Pull Quotes: "The key to understanding emotional abuse therefore, lies in checking the extent of negative impact a person has on one’s psyche."
"Does a dynamic make one feel lesser every time there is an exchange? Does their behaviour make one feel conflicted in what the equation is on paper versus the discomfort it makes one feel? Does an equation with someone take away one’s sense of self, one’s power over oneself?"
I have spent the past six years delving into the concept of emotional abuse. Of course, when I first started, I did not have the terminology and language to identify it as such but, my desire to understand the root cause of mental and emotional distress around me kept me going. The past two years or so of these six years were dedicated to churning out literature in the shape of my book, Hineni that talks about emotionally abusive parenting. I chose to write fiction as opposed to an academic paper or non-fiction because my goal to write about emotional abuse was to provide access to more people, without scaring them off.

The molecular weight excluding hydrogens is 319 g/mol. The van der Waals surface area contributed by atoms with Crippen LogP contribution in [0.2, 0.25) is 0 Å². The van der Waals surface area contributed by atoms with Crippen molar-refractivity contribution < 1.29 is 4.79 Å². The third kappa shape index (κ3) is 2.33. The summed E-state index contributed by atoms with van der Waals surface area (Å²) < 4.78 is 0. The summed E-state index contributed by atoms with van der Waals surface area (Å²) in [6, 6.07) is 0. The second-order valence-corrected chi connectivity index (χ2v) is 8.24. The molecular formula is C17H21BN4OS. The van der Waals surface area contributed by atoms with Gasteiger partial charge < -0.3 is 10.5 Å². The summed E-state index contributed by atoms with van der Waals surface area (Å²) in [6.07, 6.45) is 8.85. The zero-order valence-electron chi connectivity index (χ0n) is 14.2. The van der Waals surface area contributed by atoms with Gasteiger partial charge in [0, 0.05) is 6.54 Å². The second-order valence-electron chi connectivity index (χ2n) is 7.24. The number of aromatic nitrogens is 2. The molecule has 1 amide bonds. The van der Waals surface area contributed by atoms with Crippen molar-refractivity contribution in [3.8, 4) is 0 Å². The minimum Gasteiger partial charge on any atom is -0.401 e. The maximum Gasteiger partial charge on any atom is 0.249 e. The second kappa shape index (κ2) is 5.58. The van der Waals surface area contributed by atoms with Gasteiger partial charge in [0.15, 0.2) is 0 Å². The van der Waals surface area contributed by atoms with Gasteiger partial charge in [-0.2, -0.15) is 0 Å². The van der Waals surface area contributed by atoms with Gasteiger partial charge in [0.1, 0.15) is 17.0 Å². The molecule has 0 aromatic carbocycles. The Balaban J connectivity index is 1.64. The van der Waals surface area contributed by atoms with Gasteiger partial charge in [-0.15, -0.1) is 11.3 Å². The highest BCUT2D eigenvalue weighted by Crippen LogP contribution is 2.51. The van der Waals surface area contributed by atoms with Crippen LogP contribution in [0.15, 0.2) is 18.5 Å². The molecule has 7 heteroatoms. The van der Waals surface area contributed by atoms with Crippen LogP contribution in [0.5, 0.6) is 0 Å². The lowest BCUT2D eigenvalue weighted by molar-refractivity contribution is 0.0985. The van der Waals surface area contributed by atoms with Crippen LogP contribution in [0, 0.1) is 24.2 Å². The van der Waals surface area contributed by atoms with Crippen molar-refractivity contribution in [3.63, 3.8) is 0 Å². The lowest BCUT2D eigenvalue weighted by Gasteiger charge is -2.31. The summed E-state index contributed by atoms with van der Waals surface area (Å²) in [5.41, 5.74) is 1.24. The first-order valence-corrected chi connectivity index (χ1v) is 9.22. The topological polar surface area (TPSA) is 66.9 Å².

Throughout my efforts to write and talk about emotional abuse, one of the key concerns that I was aware that I needed to look out for was helping people differentiate between emotional abuse and bad behaviour. The need for this not only arose from the need to prepare one against every bad behaviour being labelled as emotional abuse thereby, labelling bad attitude as a bigger, darker manifestation of a person’s psyche; but, also to ensure that the intensely harmful reality that is emotional abuse, does not get diluted by simpler, one-off bad experiences.
This therefore, is the reason for me to share this post as a way to reshare earlier insights from an earlier writing and build on it with newer understanding.
In my experience, there is a very fine line between extremely bad behaviour and emotional abuse, which is what makes it very confusing for someone in an abusive situation to pin abuse down. This is also the reason why more often than not, survivors of emotional abuse remain silent since the impact of abuse remains invisible per se, exactly how mental health is looked at. Even when it comes to explaining experience of emotional abuse, a victim or survivor may find it hard to articulate for the confusion and fear of being misunderstood can get overwhelming.